Over the past five decades Lucca Comics & Games, held within the medieval walls of the Tuscan town, has rolled with the times and expanded exponentially to become the largest geek meet in Europe. But the philosophy at its core hasn’t changed much.
“It’s a big community event where everyone who attends almost automatically also becomes an aspiring storyteller,” says Emanuele Vietina, deputy director of the unique five-day convention that started with comic books and is now dedicated to fandom, cosplay, role-playing games, and the whole universe of comics — including movies, TV, and music.
Some 220,000 ticket-buying fans descended last year upon this medieval architectural gem surrounded by perfectly preserved 16th and 17th century ramparts to celebrate and re-enact the esoteric worlds of “Star Wars,” “Resident Evil,” “Monster Hunt,” “The Hunger Games,” “Harry Potter,” and many other global fantasy franchises. That’s around 90,000 more attendees than Comic-Con in San Diego.
For its 50th outing, Lucca is pulling out all the stops, starting with the linuep of its guests of honor. Seminal writer-graphic artist Frank Miller, creator of the “Dark Knight” Batman comics series, will be returning after many years.
Also making his return will be Terry Brooks, author of best-selling book series “The Shannara Chronicles,” on which the eponymous MTV skein is based.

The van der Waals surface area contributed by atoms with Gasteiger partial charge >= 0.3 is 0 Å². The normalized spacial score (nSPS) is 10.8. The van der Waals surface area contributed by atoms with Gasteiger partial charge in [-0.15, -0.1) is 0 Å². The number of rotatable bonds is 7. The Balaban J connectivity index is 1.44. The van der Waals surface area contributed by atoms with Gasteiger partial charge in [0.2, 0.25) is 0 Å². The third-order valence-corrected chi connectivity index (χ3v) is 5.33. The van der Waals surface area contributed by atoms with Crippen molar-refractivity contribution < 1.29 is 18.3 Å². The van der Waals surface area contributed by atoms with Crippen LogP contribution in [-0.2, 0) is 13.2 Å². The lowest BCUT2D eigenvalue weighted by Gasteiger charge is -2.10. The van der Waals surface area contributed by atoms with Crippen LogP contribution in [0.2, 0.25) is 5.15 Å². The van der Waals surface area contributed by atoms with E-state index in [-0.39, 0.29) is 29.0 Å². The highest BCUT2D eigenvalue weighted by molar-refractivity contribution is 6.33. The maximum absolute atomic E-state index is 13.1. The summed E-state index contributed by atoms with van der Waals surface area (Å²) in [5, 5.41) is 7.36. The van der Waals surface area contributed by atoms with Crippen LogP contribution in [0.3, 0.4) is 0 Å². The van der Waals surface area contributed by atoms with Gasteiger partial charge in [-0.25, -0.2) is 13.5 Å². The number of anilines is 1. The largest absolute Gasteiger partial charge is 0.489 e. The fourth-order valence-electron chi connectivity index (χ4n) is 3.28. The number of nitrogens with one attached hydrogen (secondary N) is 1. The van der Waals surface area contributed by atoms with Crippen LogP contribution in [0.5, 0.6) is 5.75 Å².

Other heavyweights making the Tuscan trek include bestselling fantasy/fiction author Brandon Sanderson (the “Mistborn” series “The Reckoners”); “The Spiderwick Chronicles” co-creator Tony DiTerlizzi; artist Steve Argyle (“Dungeons & Dragons”); Charlie Adlard, a chief author of “The Walking Dead” comic book series; Wonder Woman comic-book artist Frank Cho; and Spanish superstar cartoonist Joan Cornellà, known for his surreal black humor and sometimes disturbing drawings and cartoon strips.
|What: LUCCA COMICS AND GAMES
When: Oct. 28 – Nov. 1
Where: Lucca, Italy
Lucca six years ago started a movie section, also dedicated to TV shows, to which the Hollywood studios have been very responsive.
Besides feting Miller, Warner Bros. will be riding the re-explosion of Harry Potter-mania prompted by spinoff “Fantastic Beasts and Where to Find Them” — which author J.K. Rowling recently announced will be a five-film franchise — with a dedicated Potter pavilion.
Fox TV will have a large “The Walking Dead” zone with a baseball field where teams of fans can go to bat against zombies. They are also treating Lucca fans to the world premiere of an episode of the series just a few hours ahead of its U.S. airing.
Comedy Central will celebrate the 20th anniversary of “South Park” with a special stand where video-game maker Ubisoft will premiere its new “South Park: The Fractured but Whole” role-playing video game. Also, fans will be able to take selfies with life-size cardboard cutouts of Stan, Kyle, Kenny, and Cartman.
But the pop culture strand that historically holds court in Lucca is Japanese manga mania, repped this year by “One Piece Film: Gold,” the 13th installment in the megahit anime pirates saga about the adventures of the rubber-bodied Monkey D. “Gold” recently smashed 2016 opening-day box office records in Japan. A gigantic replica of the mainmast and sail of the Straw Hat Pirates’ Thousand Sunny sloop-type ship will be placed in front of the Palazzo Pretorio, which was the governor’s residence during the Renaissance.